I had the honor of giving my "Hyperlinked Library" talk at the prestigious New York Public Library last week. The question-and-answer session following was wonderful: questions about levels of service with technology, reaching out to the under-served who may not have access to newer types of tech and what working in a 2.0 world means to a large library system. I've heard that staff are given internal blogs to communicate, and there are some other wonderful digital projects on tap with the new Director of Digital Strategy and Scholarship, Josh Greenberg.
Another perk of the trip was staying an extra day to attend Friday night's performance of Xanadu at the Helen Hayes Theatre. You remember Xanadu, right? A 1980 movie musical that starred Gene Kelly, Olivia Newton John and Michael Beck concerning a muse who comes to earth to inspire two men to create their dream: A Roller Disco! I was 15 years old and was rather taken with the film and the soundtrack! (What was your guilty pleasure from the 80s?)
Anyway, the juxtaposition of the time spent with some fired up NYPL Librarians and a night spent watching a new take on one of my favorite soundtracks makes me realize that the library muse is alive and well and inspiring librarians all over the world to innovate and design their own “Xanadus.” Have you encountered the library muse? Does she roller skate?
"...bring all your dreams alive.."
Bear with me a bit longer -- I've written about dreaming here before and I think it's an important thing we should do as information professionals in an age of Google, MySpace and Starbucks. I think the muse strikes when we look at our services and wonder how we might extend them or augment them.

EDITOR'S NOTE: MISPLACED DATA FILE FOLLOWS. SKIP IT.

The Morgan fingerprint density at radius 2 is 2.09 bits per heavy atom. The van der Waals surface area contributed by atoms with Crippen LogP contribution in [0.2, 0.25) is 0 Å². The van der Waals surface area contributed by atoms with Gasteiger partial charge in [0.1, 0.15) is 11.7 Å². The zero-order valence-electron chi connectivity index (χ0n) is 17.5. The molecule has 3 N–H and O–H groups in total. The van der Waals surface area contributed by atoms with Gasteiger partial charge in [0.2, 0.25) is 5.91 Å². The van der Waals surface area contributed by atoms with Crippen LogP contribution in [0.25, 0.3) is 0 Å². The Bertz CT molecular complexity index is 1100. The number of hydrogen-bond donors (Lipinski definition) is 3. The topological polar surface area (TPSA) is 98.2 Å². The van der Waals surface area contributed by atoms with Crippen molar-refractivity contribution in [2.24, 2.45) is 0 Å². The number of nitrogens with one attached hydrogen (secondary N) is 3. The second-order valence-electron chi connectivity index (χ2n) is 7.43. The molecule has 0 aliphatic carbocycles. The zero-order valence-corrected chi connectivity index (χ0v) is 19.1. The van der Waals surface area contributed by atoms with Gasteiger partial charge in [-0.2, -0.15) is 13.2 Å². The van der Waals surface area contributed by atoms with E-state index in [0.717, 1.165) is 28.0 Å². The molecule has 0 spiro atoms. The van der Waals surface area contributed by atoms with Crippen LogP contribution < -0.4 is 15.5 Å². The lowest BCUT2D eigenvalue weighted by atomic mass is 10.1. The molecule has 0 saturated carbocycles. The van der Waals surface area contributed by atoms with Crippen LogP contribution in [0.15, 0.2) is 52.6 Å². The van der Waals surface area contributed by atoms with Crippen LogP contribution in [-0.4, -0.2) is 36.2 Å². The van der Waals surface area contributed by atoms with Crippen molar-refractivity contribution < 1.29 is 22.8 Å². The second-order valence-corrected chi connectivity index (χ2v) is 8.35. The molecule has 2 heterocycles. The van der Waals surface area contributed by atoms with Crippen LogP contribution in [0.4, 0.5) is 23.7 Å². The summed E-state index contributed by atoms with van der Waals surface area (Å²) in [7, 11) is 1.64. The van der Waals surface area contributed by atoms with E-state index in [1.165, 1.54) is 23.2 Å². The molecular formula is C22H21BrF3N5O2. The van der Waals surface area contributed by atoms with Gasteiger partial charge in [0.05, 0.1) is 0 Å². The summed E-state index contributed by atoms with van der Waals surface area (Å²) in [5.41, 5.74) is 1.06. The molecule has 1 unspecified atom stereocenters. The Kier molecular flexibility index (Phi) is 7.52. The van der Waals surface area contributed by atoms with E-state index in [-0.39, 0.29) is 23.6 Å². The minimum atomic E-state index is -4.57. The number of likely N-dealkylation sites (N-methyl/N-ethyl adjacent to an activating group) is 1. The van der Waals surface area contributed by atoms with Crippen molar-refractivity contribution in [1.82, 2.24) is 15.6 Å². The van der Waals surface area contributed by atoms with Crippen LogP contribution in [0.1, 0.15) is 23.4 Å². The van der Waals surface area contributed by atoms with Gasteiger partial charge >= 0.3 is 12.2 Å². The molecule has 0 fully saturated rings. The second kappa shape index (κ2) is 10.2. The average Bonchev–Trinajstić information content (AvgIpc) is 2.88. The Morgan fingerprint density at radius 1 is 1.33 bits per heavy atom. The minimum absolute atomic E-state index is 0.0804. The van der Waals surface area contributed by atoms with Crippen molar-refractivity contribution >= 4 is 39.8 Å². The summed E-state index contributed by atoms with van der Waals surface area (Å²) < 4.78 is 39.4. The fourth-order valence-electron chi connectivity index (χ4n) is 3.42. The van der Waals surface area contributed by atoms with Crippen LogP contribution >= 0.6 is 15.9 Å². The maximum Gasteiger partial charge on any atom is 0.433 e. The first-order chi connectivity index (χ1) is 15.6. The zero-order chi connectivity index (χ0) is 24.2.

"Forget about the blues tonight
Forget about the rules tonight
Maybe the muse speaks most clearly when we examine the policies and rules that have built up over time in some of our institutions. Maybe that makes it easier for the dreams and inspiration to come into focus. Recently, McMaster University Librarian Jeff Trzeciak posted about the elimination of food regulations in the campus library, and just this week announced the elimination of fees for the alumni card.
Maybe the incident at Harrison Public Library, noted by Janie Hermann at Library Garden, could have been avoided if more attention was paid to making human connections and remembering that everything that happens within the library's walls is part of that library's story. Although the library apologized for demanding the payment of a deceased woman's fines by her daughter, the last line of the news story sums up what may be most memorable about the story for the folks in that town: “In any event, she said, ‘I will never set foot in the Harrison library again.'”
Got some dancin' to do
Got some dancin' to do
I think the muse inspired Brian Mathews and the folks at the Georgia Institute of Technology Library to create CeLIBration 2007, an introduction to the library for students featuring poker, speed-dating and dance dance revolution.
He articulates his insights at his blog and I hope other academic librarians take these words to heart: